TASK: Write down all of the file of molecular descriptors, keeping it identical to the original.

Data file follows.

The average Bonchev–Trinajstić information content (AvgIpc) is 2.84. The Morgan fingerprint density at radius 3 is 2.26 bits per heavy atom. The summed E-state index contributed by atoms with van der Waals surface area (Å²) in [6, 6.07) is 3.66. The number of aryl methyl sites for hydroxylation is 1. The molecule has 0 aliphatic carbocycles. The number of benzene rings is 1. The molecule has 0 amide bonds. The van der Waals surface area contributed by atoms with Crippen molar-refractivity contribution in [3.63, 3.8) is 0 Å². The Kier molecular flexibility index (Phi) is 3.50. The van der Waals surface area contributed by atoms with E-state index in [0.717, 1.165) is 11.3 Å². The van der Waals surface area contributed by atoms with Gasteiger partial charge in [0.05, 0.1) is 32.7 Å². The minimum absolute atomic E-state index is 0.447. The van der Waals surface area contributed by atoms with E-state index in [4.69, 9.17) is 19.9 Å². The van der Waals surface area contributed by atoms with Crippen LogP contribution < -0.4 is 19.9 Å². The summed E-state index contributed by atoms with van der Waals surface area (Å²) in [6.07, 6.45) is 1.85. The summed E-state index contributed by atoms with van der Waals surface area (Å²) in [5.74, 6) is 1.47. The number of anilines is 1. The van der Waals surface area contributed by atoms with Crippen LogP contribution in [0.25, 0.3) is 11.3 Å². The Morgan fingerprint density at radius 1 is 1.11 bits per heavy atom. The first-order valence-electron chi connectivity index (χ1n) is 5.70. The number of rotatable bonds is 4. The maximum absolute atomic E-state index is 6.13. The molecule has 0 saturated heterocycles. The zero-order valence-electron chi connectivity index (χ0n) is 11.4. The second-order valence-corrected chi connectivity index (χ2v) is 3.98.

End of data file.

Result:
The average Bonchev–Trinajstić information content (AvgIpc) is 2.84. The Morgan fingerprint density at radius 3 is 2.26 bits per heavy atom. The summed E-state index contributed by atoms with van der Waals surface area (Å²) in [6, 6.07) is 3.66. The number of aryl methyl sites for hydroxylation is 1. The molecule has 0 aliphatic carbocycles. The number of benzene rings is 1. The molecule has 0 amide bonds. The van der Waals surface area contributed by atoms with Crippen molar-refractivity contribution in [3.63, 3.8) is 0 Å². The Kier molecular flexibility index (Phi) is 3.50. The van der Waals surface area contributed by atoms with E-state index in [0.717, 1.165) is 11.3 Å². The van der Waals surface area contributed by atoms with Gasteiger partial charge in [0.05, 0.1) is 32.7 Å². The minimum absolute atomic E-state index is 0.447. The van der Waals surface area contributed by atoms with E-state index in [4.69, 9.17) is 19.9 Å². The van der Waals surface area contributed by atoms with Crippen LogP contribution < -0.4 is 19.9 Å². The summed E-state index contributed by atoms with van der Waals surface area (Å²) in [6.07, 6.45) is 1.85. The summed E-state index contributed by atoms with van der Waals surface area (Å²) in [5.74, 6) is 1.47. The number of anilines is 1. The van der Waals surface area contributed by atoms with Crippen LogP contribution in [0.25, 0.3) is 11.3 Å². The Morgan fingerprint density at radius 1 is 1.11 bits per heavy atom. The first-order valence-electron chi connectivity index (χ1n) is 5.70. The number of rotatable bonds is 4. The maximum absolute atomic E-state index is 6.13. The molecule has 0 saturated heterocycles. The zero-order valence-electron chi connectivity index (χ0n) is 11.4. The second-order valence-corrected chi connectivity index (χ2v) is 3.98.